This is a lot easier than you might think, but it takes time. You can’t trick people into joining your list, and you should never buy email lists, but there are some brilliant ways to tempt people into handing you their email address voluntarily.
The first actually lies within your WiFi service. If you offer the ability for guests to give you their email address in exchange for free WiFi and notification of exclusive offers in the future, you’ll be amazed by how many do just that.
You can do the same on your website. Make sure your online booking system requires email address entry and always ensure you ask for it if you ever run any form of competition or promotion. Just remember to abide by the GDPR’s guidelines and make it ultra-clear what you’ll be doing with personal data.
Here’s three ideas to get you started with email list building:
Make a one-time offer to new guests of a free desert, drinks voucher or something else which is relatively low-cost to you, but of value to your customers.
Place a newsletter opt-in form prominently on every page of your website (try using a pop-up - it’s less irritating than you might think, and your website platform might have the capability to add this easily).
Create urgency for customers to join your list. Maybe you’re releasing your new menu and it’ll be an exclusive annoucement in your email. Maybe you have cook-at-home boxes available on the website, but only email subscribers will know when they’re on sale! Use your social accounts to promote this and entice sign up.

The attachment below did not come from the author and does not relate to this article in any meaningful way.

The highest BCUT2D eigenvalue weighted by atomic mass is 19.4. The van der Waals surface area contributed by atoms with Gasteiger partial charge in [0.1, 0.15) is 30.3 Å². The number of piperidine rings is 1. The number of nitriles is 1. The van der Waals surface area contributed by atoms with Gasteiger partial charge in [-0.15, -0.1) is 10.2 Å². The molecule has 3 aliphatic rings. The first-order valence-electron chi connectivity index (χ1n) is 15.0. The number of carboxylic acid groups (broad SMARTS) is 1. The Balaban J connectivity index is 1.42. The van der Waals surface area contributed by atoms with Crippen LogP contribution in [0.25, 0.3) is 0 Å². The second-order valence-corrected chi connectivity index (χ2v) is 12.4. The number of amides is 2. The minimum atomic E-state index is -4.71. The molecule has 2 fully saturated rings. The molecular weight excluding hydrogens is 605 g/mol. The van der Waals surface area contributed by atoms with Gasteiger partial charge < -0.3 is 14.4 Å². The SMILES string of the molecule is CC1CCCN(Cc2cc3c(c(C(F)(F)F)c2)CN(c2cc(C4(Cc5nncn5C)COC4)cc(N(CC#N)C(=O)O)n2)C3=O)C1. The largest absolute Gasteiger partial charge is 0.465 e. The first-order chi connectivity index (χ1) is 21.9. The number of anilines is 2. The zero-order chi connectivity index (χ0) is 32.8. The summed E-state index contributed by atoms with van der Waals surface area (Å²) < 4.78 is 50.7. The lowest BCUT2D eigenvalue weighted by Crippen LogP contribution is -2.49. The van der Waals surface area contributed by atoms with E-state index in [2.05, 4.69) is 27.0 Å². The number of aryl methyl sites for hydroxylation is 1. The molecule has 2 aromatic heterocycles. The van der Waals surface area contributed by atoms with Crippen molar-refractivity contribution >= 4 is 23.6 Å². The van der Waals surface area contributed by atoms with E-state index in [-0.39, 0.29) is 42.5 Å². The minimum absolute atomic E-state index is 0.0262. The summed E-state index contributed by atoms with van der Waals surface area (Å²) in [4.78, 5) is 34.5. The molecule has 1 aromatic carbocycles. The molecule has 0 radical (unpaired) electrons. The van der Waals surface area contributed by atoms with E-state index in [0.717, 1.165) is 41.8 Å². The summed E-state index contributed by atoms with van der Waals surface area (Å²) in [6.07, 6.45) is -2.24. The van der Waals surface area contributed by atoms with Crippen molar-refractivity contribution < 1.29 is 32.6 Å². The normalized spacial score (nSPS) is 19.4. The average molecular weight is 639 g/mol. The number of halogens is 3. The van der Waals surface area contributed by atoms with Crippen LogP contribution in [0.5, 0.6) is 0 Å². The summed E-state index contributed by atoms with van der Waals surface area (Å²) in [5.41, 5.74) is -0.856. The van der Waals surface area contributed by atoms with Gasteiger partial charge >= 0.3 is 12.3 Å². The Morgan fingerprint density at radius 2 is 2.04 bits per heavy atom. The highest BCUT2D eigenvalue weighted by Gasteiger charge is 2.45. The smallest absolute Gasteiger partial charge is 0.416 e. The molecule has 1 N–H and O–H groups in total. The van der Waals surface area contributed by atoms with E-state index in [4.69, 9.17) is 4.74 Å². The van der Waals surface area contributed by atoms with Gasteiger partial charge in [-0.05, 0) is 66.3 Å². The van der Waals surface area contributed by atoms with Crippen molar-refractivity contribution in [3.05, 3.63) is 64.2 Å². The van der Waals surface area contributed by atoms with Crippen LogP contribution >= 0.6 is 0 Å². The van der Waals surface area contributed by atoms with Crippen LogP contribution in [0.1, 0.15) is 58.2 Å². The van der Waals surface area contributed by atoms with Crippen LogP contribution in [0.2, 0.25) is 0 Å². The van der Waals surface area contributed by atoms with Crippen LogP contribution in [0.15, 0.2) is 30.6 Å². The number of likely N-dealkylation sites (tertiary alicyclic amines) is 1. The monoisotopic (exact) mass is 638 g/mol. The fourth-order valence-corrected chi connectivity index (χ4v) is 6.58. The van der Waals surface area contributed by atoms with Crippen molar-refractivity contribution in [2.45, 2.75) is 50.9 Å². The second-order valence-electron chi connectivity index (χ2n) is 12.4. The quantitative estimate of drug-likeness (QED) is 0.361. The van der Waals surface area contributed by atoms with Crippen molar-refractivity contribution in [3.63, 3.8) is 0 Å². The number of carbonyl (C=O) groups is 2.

Step 4: Segment your list
As your list builds, it’s time to turn your attention back to the audience research you carried out in step 2.
Sending out email marketing campaigns en masse to your entire database isn’t effective. This is because the message will only be of interest to a subsection of your audience; it’s impossible to create an email which talks to every demographic.
To solve this challenge, you need to segment your database. This is the process of dividing it up into strategic chunks of subscribers. You might do this based on their age, gender or past booking habits, but however you do it, make sure it’s a task you undertake as soon as your database starts to grow.
Once you’ve segmented, you can send far more targeted emails to each of those individual sub audiences. In return, you should enjoy higher open and click rates.
Step 5: Test, measure, repeat
What’s your goal for email marketing? It might be to increase midweek covers. Perhaps it’s to simply grow an audience to whom you can send special offers. Maybe you’ve only just opened, and you want to increase brand recognition in your area.
This is where testing, measuring and analysing your email marketing performance comes in. Every email campaign you send will have a bunch of stats attached to it a few days later. The great thing about email marketing is that it shows you exactly how engaged your audience is; you’ll know how many people opened your email, exactly who clicked and how many unsubscribed.
This data is gold dust. Dig into it - look for instances where you’ve really nailed it, and those where you’ve failed. Learn from those metrics and test and repeat.
This is an on-going process, but one which will simply make you a better email marketer as time draws on. It’s the final piece of your email marketing strategy and one which you simply cannot ignore, so make sure you reserve time in your diary each week to spend at least an hour reviewing email performance and planning what to do next.
We’ve put together a brilliant guide to on how to write emails that get opened and convert, here.